Still no word on Trump’s Ag secretary pick
As of December 16, President-elect Donald Trump still had not made a decision on Agriculture secretary, the only remaining Cabinet post besides Veterans Affairs secretary yet to be announced.
A Trump spokesman said Dec. 16, that the transition does not consider itself behind schedule, Politico reported. The spokesman also declined to say whether Trump would make an offer to Sen. Heidi Heitkamp, D-N.D., but said, “She’s obviously very well qualified and has a great deal of leadership experience and familiarity with this particular subject matter,” Politico reported.
Members of Trump’s agricultural advisory committee have rebelled against the possibility that Heitkamp might be named secretary. The most recent person to be considered for the job is Idaho Republican Gov. Butch Otter.
Mike Brandenburg, a North Dakota farmer who serves on Trump’s agricultural advisory committee said he and other members of the advisory group are lobbying for Charles Herbster, a Nebraska Angus breeder to be chosen for the position.
“He would be the best one for the job,” said Brandenburg who confirmed that Trump did, indeed, commit to hiring from the private sector whenever possible.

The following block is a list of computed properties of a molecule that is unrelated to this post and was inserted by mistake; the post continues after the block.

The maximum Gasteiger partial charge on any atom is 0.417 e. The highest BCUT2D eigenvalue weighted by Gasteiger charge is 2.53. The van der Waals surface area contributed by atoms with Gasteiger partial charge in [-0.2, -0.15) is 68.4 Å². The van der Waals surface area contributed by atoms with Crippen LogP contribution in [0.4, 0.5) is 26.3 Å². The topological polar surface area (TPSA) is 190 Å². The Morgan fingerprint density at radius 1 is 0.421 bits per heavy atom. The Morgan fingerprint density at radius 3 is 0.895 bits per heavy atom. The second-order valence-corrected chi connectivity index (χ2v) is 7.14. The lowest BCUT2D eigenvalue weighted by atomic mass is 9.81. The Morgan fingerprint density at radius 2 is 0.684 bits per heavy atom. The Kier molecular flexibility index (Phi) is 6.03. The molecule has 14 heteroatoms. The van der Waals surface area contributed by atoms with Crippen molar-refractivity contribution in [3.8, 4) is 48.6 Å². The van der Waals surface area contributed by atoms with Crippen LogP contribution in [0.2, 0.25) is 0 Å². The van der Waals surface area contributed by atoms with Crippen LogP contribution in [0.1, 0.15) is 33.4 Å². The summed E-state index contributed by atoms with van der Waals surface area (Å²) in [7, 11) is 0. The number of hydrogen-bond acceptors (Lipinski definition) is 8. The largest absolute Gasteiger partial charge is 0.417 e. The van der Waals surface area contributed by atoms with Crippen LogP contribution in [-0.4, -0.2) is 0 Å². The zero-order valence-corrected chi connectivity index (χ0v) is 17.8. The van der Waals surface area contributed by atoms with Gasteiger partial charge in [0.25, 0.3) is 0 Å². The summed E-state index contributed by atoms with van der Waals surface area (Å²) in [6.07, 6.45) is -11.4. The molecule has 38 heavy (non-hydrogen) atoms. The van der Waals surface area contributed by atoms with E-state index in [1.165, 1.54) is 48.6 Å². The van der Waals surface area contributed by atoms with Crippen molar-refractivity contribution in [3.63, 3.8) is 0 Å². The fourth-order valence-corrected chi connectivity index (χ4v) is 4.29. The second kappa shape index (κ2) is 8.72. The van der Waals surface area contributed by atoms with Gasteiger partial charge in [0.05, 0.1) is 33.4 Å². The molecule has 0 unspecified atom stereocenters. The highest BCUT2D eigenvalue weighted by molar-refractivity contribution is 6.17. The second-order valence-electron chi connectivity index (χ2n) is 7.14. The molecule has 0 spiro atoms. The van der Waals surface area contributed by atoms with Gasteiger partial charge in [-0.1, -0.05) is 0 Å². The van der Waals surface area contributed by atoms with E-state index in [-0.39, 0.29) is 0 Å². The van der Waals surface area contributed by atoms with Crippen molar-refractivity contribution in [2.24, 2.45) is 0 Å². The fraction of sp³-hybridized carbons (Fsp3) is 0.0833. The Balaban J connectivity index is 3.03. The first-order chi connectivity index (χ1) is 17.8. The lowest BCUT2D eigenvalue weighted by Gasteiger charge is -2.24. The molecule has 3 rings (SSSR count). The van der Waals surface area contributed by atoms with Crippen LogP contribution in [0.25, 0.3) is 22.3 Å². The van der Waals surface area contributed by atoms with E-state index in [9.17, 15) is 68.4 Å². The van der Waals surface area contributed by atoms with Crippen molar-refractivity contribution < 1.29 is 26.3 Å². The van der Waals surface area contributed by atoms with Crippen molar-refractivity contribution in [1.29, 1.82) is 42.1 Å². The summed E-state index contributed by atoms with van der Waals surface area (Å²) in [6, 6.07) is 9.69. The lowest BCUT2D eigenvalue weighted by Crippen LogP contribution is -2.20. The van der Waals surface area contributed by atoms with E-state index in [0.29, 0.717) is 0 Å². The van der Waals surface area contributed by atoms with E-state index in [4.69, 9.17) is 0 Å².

While he doesn’t have an issue with his Senator, Brandenburg said it would be problematic for Heidi Heitkamp, a Democrat, to serve as the secretary of agriculture.
“It wouldn’t be draining the swamp, it would just be making it deeper,” he said, referring to Trump’s campaign slogan, “drain the swamp.”
A Democrat ag secretary would not bring about needed changes to the industry, and would find insurmountable challenges in working with Republican undersecretaries, he said.
Brandenburg said that Senate majority leader Mitch McConnell (R-Ky.) is pushing for Heitkamp’s appointment as ag secretary because it would remove her from her senate seat. “It’s politics at it’s worst. Agriculture doesn’t need to be the trading pawn here. It’s disgraceful,” said Brandenburg.
The agricultural advisory committee will continue to meet and offer suggestions regarding agriculture to President Trump throughout his time in office, said Brandenburg. After the secretary is appointed, he expects the committee to discuss a number of ag policies at length including trade, marketing and the farm bill.
South Dakota’s governor Dennis Daugaard was asked to step down from the panel after asking Trump to withdraw from the race, following the release of recordings of Trump making lewd comments about women, reported the Argus Leader.
–The Hagstrom Report and staff reporting
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